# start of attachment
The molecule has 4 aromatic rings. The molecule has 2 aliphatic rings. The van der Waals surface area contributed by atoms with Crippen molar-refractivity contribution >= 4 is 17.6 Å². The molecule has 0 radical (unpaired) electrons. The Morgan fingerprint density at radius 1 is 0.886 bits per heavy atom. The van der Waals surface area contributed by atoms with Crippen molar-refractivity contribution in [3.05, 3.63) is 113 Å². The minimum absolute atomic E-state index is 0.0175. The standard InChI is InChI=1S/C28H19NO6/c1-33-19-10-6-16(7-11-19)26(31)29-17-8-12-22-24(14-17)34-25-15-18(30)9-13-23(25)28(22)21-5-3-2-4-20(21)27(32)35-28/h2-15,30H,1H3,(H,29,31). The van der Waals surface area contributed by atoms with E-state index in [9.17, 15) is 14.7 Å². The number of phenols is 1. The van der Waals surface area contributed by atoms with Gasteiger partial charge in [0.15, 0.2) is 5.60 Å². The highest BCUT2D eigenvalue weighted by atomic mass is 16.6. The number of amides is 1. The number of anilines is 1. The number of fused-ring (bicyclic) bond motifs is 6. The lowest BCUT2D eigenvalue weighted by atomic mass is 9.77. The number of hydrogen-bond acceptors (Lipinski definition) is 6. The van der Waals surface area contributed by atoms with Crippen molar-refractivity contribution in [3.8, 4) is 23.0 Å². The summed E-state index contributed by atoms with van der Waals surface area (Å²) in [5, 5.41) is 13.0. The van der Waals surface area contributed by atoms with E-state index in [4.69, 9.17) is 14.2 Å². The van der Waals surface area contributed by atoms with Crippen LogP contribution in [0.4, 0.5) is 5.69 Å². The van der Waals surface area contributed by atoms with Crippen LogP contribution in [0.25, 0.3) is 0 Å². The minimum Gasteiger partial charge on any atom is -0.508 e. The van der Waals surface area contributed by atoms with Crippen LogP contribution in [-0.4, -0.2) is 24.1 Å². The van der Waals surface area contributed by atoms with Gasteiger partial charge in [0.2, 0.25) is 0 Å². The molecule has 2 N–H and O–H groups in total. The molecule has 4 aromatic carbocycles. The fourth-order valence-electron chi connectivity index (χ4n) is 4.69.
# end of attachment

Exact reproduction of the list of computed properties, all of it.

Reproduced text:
The molecule has 4 aromatic rings. The molecule has 2 aliphatic rings. The van der Waals surface area contributed by atoms with Crippen molar-refractivity contribution >= 4 is 17.6 Å². The molecule has 0 radical (unpaired) electrons. The Morgan fingerprint density at radius 1 is 0.886 bits per heavy atom. The van der Waals surface area contributed by atoms with Crippen molar-refractivity contribution in [3.05, 3.63) is 113 Å². The minimum absolute atomic E-state index is 0.0175. The standard InChI is InChI=1S/C28H19NO6/c1-33-19-10-6-16(7-11-19)26(31)29-17-8-12-22-24(14-17)34-25-15-18(30)9-13-23(25)28(22)21-5-3-2-4-20(21)27(32)35-28/h2-15,30H,1H3,(H,29,31). The van der Waals surface area contributed by atoms with E-state index in [9.17, 15) is 14.7 Å². The number of phenols is 1. The van der Waals surface area contributed by atoms with Gasteiger partial charge in [0.15, 0.2) is 5.60 Å². The highest BCUT2D eigenvalue weighted by atomic mass is 16.6. The number of amides is 1. The number of anilines is 1. The number of fused-ring (bicyclic) bond motifs is 6. The lowest BCUT2D eigenvalue weighted by atomic mass is 9.77. The number of hydrogen-bond acceptors (Lipinski definition) is 6. The van der Waals surface area contributed by atoms with Crippen molar-refractivity contribution in [3.8, 4) is 23.0 Å². The summed E-state index contributed by atoms with van der Waals surface area (Å²) in [5, 5.41) is 13.0. The van der Waals surface area contributed by atoms with E-state index in [4.69, 9.17) is 14.2 Å². The van der Waals surface area contributed by atoms with Crippen LogP contribution in [0.4, 0.5) is 5.69 Å². The van der Waals surface area contributed by atoms with Crippen LogP contribution in [0.25, 0.3) is 0 Å². The minimum Gasteiger partial charge on any atom is -0.508 e. The van der Waals surface area contributed by atoms with Crippen LogP contribution in [-0.4, -0.2) is 24.1 Å². The van der Waals surface area contributed by atoms with Gasteiger partial charge in [0.2, 0.25) is 0 Å². The molecule has 2 N–H and O–H groups in total. The molecule has 4 aromatic carbocycles. The fourth-order valence-electron chi connectivity index (χ4n) is 4.69.